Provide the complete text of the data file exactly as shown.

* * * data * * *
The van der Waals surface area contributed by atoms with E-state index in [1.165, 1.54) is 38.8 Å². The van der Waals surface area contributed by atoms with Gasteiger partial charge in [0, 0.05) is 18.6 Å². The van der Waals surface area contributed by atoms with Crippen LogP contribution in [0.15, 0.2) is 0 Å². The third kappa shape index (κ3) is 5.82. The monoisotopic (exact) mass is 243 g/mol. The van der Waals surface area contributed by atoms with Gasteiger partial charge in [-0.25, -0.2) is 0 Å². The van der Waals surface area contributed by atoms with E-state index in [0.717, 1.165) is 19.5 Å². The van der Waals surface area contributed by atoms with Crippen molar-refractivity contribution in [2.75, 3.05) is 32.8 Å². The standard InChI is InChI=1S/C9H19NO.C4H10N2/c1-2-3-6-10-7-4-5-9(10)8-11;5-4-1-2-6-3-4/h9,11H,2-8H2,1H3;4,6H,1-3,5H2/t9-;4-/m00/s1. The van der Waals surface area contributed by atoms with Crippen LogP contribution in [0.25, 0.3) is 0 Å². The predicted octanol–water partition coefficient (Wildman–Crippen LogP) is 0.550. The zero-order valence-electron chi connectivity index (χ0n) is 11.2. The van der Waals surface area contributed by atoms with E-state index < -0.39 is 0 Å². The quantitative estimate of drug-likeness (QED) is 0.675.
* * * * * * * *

The van der Waals surface area contributed by atoms with E-state index in [1.165, 1.54) is 38.8 Å². The van der Waals surface area contributed by atoms with Gasteiger partial charge in [0, 0.05) is 18.6 Å². The van der Waals surface area contributed by atoms with Crippen LogP contribution in [0.15, 0.2) is 0 Å². The third kappa shape index (κ3) is 5.82. The monoisotopic (exact) mass is 243 g/mol. The van der Waals surface area contributed by atoms with Gasteiger partial charge in [-0.25, -0.2) is 0 Å². The van der Waals surface area contributed by atoms with E-state index in [0.717, 1.165) is 19.5 Å². The van der Waals surface area contributed by atoms with Crippen molar-refractivity contribution in [2.75, 3.05) is 32.8 Å². The standard InChI is InChI=1S/C9H19NO.C4H10N2/c1-2-3-6-10-7-4-5-9(10)8-11;5-4-1-2-6-3-4/h9,11H,2-8H2,1H3;4,6H,1-3,5H2/t9-;4-/m00/s1. The van der Waals surface area contributed by atoms with Crippen LogP contribution in [0.25, 0.3) is 0 Å². The predicted octanol–water partition coefficient (Wildman–Crippen LogP) is 0.550. The zero-order valence-electron chi connectivity index (χ0n) is 11.2. The van der Waals surface area contributed by atoms with E-state index < -0.39 is 0 Å². The quantitative estimate of drug-likeness (QED) is 0.675.